The expression “to a T,” as in “That suits you to a T!” is often mistakenly written or said as “to the T” (or “to a tee” or “to the tee”). This type of alteration occurs often in idiomatic phrases (note “all of the sudden” and “for all intensive purposes,” among others). In today’s anarchic publishing environment, writers are free to consciously or unconsciously style such phrases however they choose, but careful writers will preserve prevailing norms.
But what, exactly, is a “T”? None of the various proposed origins of “to a T” is definitive, but only one makes any sense. The opinion that it refers to how well a T-shirt fits is nonsensical: The term for a collarless, short-sleeved shirt is less than a hundred years old, and the expression dates to the late 1600s.
That also disqualifies the more plausible theory that it alludes to the precision a T square, the T-shaped drafting tool, enables; the first attested use in print of the tool’s name postdates the first use of the phrase by nearly a century. And is has nothing to do with the golf implement known as the tee, which has always been spelled as such (though the spelling error “to a tee” goes back hundreds of years).
Most likely, the phrase is descended from the expression “to a tittle.” A tittle is a small mark used in orthographic details, such as the dot over an i or a j or a diacritical mark such as an accent mark, and the sense is “to the smallest detail.”
But why isn’t the expression styled “to a t”? That’s because uppercase letters are the default setting when using a letter to represent something. Report cards have As and Bs (but, the recipient hopes, no other capital letters), the force of gravity is expressed as a multiple of Gs (the capital letter is the scientific symbol for gravity), and X, not x, marks the spot. (We also use uppercase letters such as S and V to denote shapes—though, like X as a location marker and the other uses referred to above, they should not be italicized in those contexts, because they do not literally represent letters.)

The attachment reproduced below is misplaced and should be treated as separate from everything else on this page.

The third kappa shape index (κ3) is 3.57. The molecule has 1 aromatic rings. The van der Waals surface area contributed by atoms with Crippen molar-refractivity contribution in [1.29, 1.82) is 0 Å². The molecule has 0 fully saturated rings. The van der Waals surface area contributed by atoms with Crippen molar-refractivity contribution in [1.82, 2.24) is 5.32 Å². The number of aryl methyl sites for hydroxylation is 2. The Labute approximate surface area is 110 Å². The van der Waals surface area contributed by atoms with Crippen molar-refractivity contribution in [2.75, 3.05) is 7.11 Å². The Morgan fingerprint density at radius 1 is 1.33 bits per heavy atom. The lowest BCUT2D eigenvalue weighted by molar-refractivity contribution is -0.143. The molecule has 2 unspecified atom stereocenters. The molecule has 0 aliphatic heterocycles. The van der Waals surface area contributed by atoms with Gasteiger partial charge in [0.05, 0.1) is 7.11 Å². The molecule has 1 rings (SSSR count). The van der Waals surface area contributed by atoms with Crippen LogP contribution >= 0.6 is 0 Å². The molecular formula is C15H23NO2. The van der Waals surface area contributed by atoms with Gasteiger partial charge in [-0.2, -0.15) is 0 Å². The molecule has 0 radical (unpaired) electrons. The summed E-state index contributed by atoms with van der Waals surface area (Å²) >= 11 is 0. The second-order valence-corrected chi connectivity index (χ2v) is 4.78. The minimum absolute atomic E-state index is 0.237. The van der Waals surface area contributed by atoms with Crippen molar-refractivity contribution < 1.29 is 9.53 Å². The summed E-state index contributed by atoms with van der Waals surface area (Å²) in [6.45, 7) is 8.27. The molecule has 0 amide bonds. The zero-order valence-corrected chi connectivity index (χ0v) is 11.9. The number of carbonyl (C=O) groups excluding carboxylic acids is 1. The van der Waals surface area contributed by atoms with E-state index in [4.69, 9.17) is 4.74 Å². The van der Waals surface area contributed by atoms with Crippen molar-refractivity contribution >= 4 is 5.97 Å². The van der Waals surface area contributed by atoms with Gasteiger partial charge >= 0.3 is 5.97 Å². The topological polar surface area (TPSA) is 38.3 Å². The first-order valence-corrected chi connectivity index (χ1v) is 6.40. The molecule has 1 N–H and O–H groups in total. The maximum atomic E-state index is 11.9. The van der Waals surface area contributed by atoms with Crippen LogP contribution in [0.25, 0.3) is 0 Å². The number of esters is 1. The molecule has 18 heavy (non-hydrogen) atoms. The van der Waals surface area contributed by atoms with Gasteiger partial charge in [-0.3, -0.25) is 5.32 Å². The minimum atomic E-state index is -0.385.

There are a couple of exceptions: The context of “Dot your i’s and cross your t’s” and “Mind your p’s and q’s”—if one accepts the contested interpretation that the latter originally referred to easily confused letters—requires lowercase letters.
Does teetotaler have any connection? The word for someone who abstains from alcohol goes back nearly two centuries but originally referred merely to intensification of one’s feelings about being totally devoted to something, with tee attached as a form of reduplication. But as the differing spelling indicates, this word has nothing in common with the expression “to a T.”